Tom - several of the ideas you have suggested were researched in some  
detail as part of a European Project called PrestoSpace. The results  
can be seen at and there are many different things  
on this web site that I believe will be of significant interest to  
members of this listserve. Some of the items pursued included the  
actual development of a MO head device that can play back audio tape  
as you suggested. There was also a great deal of work done on  
algorithms for WOW. This was a several year long research project and  
we were proud to be one of the partners of the project (there were  
many others). I recommend an in-depth look at this site and some of  
the papers made public on it.

You might find this to be of interest as well.

Jim Lindner

Email: [log in to unmask]

   Media Matters LLC.
   SAMMA Systems Inc.
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   New York, N.Y. 10001

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and access practices.

On Jul 28, 2008, at 7:40 AM, Tom Fine wrote:

> I was thinking further about this. There's a big money opportunity  
> in here, if someone runs with this and finds it, buy me a steak  
> dinner sometime ;)!
> For the commercial copyright owners, it seems to me that this  
> concept may offer an excellent and highly-accurate way to once and  
> for all migrate their tape libraries off of the deteriorating  
> original media. Even under archival storage, many tapes are nearing  
> the end of their functional lives, and some masters have been played  
> enough times as to be badly deteriorated already.
> Here would be one system I could see as being viable and very  
> sensible for a large music company:
> 1. a super-precise tape transport with excellent-quality magnetic  
> heads is used to transfer the raw signal off the tape. The transfer  
> should probably be to both DSD (read on, there's sense to this) and  
> high-resolution PCM. Much testing should be done to make sure that  
> the digital system is as precise and accurate as is possible for the  
> formats (which, if the resolution is high enough, should  
> theoretically mean that just about every bit of meaningful  
> information should be transferred from the magnetic tape).
> 2. the standard operating MO from here would be to have these  
> digital files live in a very robust archive with as fail-safe as  
> possible replication, migration and backup. This is more in the  
> realm of an IT expert than a music company and I would suggest there  
> is an outsourcing model that makes some sense here.
> 3. for run-of-the-mill reissues (ie stuff with budget and time  
> constraints), the remastering could be done all DSP, probably all or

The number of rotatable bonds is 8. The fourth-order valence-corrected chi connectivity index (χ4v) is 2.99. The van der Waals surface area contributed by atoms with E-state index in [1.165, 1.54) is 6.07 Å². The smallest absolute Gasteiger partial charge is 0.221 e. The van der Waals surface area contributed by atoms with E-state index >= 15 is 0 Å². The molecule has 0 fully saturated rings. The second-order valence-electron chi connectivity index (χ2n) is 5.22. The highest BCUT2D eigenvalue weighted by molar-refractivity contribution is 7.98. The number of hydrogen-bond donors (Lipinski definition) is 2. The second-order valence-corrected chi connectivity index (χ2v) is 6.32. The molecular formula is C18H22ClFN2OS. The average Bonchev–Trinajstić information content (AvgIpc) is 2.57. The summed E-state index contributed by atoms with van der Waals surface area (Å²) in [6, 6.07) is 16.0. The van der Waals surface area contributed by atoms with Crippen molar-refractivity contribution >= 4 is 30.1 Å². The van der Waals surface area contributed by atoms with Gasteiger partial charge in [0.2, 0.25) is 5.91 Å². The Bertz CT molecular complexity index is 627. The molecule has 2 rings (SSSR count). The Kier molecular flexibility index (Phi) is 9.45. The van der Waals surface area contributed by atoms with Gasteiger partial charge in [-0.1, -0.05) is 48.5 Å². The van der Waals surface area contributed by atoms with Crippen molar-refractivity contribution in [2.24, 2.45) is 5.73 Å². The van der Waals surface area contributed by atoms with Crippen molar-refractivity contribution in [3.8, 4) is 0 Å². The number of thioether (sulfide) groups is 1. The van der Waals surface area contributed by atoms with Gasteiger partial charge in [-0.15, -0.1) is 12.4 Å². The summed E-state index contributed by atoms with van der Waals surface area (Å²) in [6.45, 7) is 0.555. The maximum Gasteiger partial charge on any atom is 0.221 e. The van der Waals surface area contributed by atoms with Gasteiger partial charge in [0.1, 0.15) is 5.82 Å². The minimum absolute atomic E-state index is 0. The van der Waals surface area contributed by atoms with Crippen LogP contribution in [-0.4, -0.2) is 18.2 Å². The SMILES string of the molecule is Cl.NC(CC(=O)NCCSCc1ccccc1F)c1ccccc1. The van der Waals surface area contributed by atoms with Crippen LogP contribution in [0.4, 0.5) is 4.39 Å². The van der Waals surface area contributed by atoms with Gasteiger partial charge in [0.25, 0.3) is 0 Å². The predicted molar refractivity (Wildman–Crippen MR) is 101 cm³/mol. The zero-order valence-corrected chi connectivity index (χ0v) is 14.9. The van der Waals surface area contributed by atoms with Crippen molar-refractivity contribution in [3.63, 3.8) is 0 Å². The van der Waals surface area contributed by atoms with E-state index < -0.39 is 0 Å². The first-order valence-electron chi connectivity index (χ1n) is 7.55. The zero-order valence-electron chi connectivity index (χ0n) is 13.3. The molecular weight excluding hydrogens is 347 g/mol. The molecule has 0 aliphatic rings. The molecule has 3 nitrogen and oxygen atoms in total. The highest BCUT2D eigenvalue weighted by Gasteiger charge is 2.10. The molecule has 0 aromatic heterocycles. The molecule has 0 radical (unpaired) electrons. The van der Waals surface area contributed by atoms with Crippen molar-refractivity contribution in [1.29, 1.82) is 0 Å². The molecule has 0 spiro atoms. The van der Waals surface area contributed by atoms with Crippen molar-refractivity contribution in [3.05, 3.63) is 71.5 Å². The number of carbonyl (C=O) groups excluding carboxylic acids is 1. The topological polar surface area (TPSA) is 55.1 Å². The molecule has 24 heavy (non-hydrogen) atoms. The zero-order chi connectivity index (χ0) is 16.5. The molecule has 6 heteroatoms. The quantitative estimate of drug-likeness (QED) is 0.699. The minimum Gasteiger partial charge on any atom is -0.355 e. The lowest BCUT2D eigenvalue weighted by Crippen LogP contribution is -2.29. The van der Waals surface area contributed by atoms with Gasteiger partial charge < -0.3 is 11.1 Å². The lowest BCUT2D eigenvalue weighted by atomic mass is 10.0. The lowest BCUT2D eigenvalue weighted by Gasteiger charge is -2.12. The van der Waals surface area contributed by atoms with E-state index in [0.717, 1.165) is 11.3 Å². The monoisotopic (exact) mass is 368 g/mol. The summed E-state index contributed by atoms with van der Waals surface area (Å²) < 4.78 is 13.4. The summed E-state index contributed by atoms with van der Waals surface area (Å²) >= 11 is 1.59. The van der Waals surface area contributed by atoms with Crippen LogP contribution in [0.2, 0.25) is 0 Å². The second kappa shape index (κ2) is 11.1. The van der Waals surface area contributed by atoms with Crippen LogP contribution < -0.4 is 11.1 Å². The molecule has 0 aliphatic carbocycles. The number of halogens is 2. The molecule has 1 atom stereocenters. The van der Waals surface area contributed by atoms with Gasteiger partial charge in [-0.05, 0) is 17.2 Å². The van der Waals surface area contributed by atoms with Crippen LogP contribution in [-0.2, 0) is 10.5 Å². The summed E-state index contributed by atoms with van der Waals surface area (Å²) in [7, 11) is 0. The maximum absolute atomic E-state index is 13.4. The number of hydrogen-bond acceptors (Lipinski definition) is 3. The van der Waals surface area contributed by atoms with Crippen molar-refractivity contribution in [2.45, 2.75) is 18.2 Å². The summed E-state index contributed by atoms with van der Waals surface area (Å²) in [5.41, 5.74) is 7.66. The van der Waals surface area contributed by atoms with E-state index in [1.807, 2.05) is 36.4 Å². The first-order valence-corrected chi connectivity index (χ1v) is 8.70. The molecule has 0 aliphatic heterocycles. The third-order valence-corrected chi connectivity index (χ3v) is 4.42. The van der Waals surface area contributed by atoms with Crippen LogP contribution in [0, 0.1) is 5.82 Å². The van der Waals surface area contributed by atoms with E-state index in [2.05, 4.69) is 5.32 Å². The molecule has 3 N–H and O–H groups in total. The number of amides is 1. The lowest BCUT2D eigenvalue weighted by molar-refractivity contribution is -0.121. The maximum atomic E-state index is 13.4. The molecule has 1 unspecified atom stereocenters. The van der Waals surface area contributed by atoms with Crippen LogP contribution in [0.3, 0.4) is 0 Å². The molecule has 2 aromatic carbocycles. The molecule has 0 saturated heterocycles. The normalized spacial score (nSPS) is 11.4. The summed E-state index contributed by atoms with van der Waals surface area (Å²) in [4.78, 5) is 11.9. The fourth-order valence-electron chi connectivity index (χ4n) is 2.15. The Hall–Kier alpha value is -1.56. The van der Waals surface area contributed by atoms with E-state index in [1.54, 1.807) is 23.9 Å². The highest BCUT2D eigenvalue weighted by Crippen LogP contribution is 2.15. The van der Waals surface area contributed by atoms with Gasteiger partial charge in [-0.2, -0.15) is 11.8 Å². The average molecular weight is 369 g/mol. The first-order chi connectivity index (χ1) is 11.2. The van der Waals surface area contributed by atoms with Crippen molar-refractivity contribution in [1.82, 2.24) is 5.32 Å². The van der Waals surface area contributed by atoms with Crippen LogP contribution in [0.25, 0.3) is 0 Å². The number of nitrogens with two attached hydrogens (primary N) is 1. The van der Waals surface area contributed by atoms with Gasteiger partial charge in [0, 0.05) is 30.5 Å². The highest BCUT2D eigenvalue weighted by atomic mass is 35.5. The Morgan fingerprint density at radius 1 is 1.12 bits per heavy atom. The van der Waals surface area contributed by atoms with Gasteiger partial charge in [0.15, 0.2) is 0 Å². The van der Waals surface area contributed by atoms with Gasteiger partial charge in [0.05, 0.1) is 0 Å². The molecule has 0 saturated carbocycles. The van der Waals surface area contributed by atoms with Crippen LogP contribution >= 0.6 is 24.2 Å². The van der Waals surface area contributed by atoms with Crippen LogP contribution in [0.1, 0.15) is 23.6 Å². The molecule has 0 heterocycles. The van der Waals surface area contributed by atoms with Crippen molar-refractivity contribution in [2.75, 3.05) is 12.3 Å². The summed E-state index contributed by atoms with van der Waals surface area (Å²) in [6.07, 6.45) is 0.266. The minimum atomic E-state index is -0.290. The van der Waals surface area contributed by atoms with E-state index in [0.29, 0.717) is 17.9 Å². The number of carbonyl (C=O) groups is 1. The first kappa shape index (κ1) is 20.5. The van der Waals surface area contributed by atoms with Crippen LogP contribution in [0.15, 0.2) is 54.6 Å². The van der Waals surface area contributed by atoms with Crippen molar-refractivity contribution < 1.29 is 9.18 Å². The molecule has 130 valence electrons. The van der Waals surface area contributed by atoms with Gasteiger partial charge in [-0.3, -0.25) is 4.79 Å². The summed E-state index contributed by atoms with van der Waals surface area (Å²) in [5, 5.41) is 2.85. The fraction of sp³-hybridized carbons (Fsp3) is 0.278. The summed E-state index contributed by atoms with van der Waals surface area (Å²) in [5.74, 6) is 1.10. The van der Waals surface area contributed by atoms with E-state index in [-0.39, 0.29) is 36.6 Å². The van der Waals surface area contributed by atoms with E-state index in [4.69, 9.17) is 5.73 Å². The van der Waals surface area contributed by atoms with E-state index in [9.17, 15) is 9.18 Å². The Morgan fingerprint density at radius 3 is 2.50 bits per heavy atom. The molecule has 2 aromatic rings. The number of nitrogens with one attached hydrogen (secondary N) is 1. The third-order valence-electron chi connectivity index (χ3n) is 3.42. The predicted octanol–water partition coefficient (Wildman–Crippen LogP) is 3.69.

> mostly automated. I would expect a middling but not terrible net  
> quality level here, and over-aggressive use of DSP extras like  
> dynamics control and hiss-reduction would probably degrade the net  
> result, but tasteful application of the usual mastering tools (which  
> would run up the budget since human hands and skills would be  
> required) could improve the average quality substantially.
> 4. here's where the DSD transfer could come in. Perhaps the record  
> company itself, or a specialty mastering house, would rig up an  
> interface between a DSD stream and a rack of different tape  
> electronics (it's a simple level and impedence matching thing -- and  
> the intial input stage can be bypassed on some tape electronics with  
> 10 minutes of solder time). These "deluxe" remasters would be  
> "played back" to gain the desired euphonic results. Meanwhile, the  
> tapes would not have to be played again and the "warm analogue  
> sound" from the tape electronics could be gained in any combination  
> or tweak desired. The further benefit is no need to maintain a  
> precise mechanical transport, just more-simple electronics  
> maintenance. But the big win here is, the master tapes don't get  
> played and transported in their fragile condition. Assuming the  
> transfer at the source was done properly (ie azimuth was correct and  
> the A>>D chain was superb), this would be audibly identical to  
> playing back the actual tape using the heads used at the source.
> 5. indeed, there may be an audiophile market in selling the raw  
> digital transfer and letting the audiophile play it back thru the  
> tape electronics of his choice. Never before could a listener be so  
> close to the actual master tape. Again, the weak link here is that  
> the source transfer needs to be azimuth-perfect and the A>>D chain  
> needs to be superb.
> 6. a final benefit to the copyright owner is, he now has in his  
> archive an unprocessed, uncolored and un-EQ'd version of the source,  
> a digital "clone" of what is  falling apart on the reel in the box.  
> As technology, especially DSP, improves, he can hope to achieve  
> better and better results even with the run-of-the-mill releases and